Volvo Group Australia this week signed a landmark partnership with the ACT Emergency Service Agency (ESA) to co-design and develop operational net-zero emissions emergency service vehicles.
This partnership, considered a first in Australia, makes Volvo the ESA’s preferred supplier of zero-emission heavy-duty vehicles. Specifically, Volvo and ESA are co-designing up to seven vehicles that meet the operational needs of emergency services as well as ACT government emissions targets, which aim to achieve net zero emissions from here 2045.
Perhaps more importantly, however, is the fact that, according to Volvo and the ESA, there are currently no low- or zero-emission emergency service vehicles available on the market. Thus, Volvo and ESA are positioning themselves to capture a significant segment of the zero-emission transport market.
“Collaborations like the one we just announced with ACTESA are critical to helping decarbonize our world and I applaud the agency for their commitment to being part of this journey with us,” said Martin Merrick, President and CEO of Volvo Group Australia.
“We are very aware of the trust placed in us to fulfill this role. Every day, around the world, lives depend on our vehicles, and we look forward to seeing that trust evolve into an emissions-free environment to improve the lives of many more.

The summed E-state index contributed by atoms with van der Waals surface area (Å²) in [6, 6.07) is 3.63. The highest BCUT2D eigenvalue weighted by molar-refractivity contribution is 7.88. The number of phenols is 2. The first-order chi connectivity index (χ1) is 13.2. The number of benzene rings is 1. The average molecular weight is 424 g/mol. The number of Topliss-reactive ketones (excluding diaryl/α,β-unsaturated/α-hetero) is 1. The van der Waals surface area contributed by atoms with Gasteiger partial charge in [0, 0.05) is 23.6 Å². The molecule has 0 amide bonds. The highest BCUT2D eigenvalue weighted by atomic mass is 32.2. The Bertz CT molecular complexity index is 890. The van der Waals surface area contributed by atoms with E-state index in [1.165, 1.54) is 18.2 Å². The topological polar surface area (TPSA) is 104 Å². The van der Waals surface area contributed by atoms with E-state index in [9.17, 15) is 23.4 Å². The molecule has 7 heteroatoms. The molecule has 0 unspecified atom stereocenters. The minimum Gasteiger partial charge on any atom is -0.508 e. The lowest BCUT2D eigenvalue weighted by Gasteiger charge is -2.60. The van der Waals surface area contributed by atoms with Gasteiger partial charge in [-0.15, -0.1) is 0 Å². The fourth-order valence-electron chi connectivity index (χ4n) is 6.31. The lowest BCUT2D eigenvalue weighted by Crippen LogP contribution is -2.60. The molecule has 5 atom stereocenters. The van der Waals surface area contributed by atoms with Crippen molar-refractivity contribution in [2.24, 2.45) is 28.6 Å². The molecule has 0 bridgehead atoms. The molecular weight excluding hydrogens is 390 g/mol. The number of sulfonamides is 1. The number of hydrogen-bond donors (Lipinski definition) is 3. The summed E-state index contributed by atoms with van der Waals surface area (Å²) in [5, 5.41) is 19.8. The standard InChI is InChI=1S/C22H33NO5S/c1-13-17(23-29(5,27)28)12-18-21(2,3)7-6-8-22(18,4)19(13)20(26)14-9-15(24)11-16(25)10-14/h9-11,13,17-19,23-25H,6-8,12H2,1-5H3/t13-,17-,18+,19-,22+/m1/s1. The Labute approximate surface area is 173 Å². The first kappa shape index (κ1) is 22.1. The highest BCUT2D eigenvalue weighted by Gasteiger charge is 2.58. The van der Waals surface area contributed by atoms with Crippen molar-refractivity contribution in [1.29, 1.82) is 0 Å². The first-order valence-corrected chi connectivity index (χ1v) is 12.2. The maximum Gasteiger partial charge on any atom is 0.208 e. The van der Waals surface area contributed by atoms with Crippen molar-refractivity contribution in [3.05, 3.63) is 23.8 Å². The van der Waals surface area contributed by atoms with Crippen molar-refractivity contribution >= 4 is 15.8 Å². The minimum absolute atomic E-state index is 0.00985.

ACTESA Commissioner Georgeina Whelan said zero-emission emergency service support vehicles with zero-emissions capability are not currently available on the market.
“Making the transition to a sustainable fleet, subsequently contributing to the well-being of Canberrans and our environment, aligns with this key commitment.”
This is not the first time the ACT government has attempted to deploy zero-emission emergency service vehicles. In mid-2019, the government signed an agreement with fire truck manufacturer Rosenbauer to test a plug-in hybrid electric fire truck. Delivery of the plug-in hybrid fire truck has been announced end of 2021 take place during the first half of 20220.
Volvo Penta, a subsidiary of the Volvo Group, has also partnered with Rosenbauer, shipping in September 2020 three fire trucks built by Rosenbauer but fitted with Volvo Penta’s electric drivelines to fire departments in Berlin, Amsterdam and Dubai, for start testing in the real world.
Joshua S. Hill is a Melbourne-based journalist who has written about climate change, clean technology and electric vehicles for over 15 years. He has been reporting on electric vehicles and clean technologies for Renew the economy and The Driven since 2012. His favorite form of transportation is his feet.